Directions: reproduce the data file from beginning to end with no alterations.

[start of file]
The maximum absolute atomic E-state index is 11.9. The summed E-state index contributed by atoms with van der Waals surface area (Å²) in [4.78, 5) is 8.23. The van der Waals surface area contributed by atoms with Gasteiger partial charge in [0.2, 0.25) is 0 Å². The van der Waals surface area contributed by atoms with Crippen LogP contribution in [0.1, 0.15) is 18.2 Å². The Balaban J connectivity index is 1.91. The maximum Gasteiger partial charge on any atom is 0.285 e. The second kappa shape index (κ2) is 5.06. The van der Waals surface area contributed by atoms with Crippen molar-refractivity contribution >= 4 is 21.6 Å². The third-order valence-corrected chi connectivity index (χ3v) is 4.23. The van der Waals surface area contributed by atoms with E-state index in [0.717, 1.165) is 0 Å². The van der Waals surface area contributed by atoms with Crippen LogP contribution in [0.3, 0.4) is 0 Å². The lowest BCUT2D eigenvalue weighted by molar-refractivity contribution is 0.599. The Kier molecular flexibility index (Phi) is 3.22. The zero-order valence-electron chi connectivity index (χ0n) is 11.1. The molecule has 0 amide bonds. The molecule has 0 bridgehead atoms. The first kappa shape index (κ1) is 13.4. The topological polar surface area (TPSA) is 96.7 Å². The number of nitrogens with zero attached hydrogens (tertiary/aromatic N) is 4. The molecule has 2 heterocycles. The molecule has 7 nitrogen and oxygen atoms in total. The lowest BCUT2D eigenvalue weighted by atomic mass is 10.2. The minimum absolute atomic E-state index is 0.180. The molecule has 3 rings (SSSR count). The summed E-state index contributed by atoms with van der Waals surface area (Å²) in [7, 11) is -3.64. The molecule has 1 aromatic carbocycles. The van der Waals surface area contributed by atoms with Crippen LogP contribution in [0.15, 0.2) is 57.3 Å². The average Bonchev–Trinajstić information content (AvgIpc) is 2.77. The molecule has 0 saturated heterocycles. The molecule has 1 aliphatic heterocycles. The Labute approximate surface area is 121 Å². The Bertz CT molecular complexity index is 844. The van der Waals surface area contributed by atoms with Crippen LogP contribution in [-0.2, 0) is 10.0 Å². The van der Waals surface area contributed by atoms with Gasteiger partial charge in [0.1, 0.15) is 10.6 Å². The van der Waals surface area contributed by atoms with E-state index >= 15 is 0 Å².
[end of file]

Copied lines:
The maximum absolute atomic E-state index is 11.9. The summed E-state index contributed by atoms with van der Waals surface area (Å²) in [4.78, 5) is 8.23. The van der Waals surface area contributed by atoms with Gasteiger partial charge in [0.2, 0.25) is 0 Å². The van der Waals surface area contributed by atoms with Crippen LogP contribution in [0.1, 0.15) is 18.2 Å². The Balaban J connectivity index is 1.91. The maximum Gasteiger partial charge on any atom is 0.285 e. The second kappa shape index (κ2) is 5.06. The van der Waals surface area contributed by atoms with Crippen molar-refractivity contribution >= 4 is 21.6 Å². The third-order valence-corrected chi connectivity index (χ3v) is 4.23. The van der Waals surface area contributed by atoms with E-state index in [0.717, 1.165) is 0 Å². The van der Waals surface area contributed by atoms with Crippen LogP contribution in [0.3, 0.4) is 0 Å². The lowest BCUT2D eigenvalue weighted by molar-refractivity contribution is 0.599. The Kier molecular flexibility index (Phi) is 3.22. The zero-order valence-electron chi connectivity index (χ0n) is 11.1. The molecule has 0 amide bonds. The molecule has 0 bridgehead atoms. The first kappa shape index (κ1) is 13.4. The topological polar surface area (TPSA) is 96.7 Å². The number of nitrogens with zero attached hydrogens (tertiary/aromatic N) is 4. The molecule has 2 heterocycles. The molecule has 7 nitrogen and oxygen atoms in total. The lowest BCUT2D eigenvalue weighted by atomic mass is 10.2. The minimum absolute atomic E-state index is 0.180. The molecule has 3 rings (SSSR count). The summed E-state index contributed by atoms with van der Waals surface area (Å²) in [7, 11) is -3.64. The molecule has 1 aromatic carbocycles. The van der Waals surface area contributed by atoms with Crippen LogP contribution in [0.15, 0.2) is 57.3 Å². The average Bonchev–Trinajstić information content (AvgIpc) is 2.77. The molecule has 0 saturated heterocycles. The molecule has 1 aliphatic heterocycles. The Labute approximate surface area is 121 Å². The Bertz CT molecular complexity index is 844. The van der Waals surface area contributed by atoms with Crippen LogP contribution in [-0.2, 0) is 10.0 Å². The van der Waals surface area contributed by atoms with Gasteiger partial charge in [0.1, 0.15) is 10.6 Å². The van der Waals surface area contributed by atoms with E-state index >= 15 is 0 Å².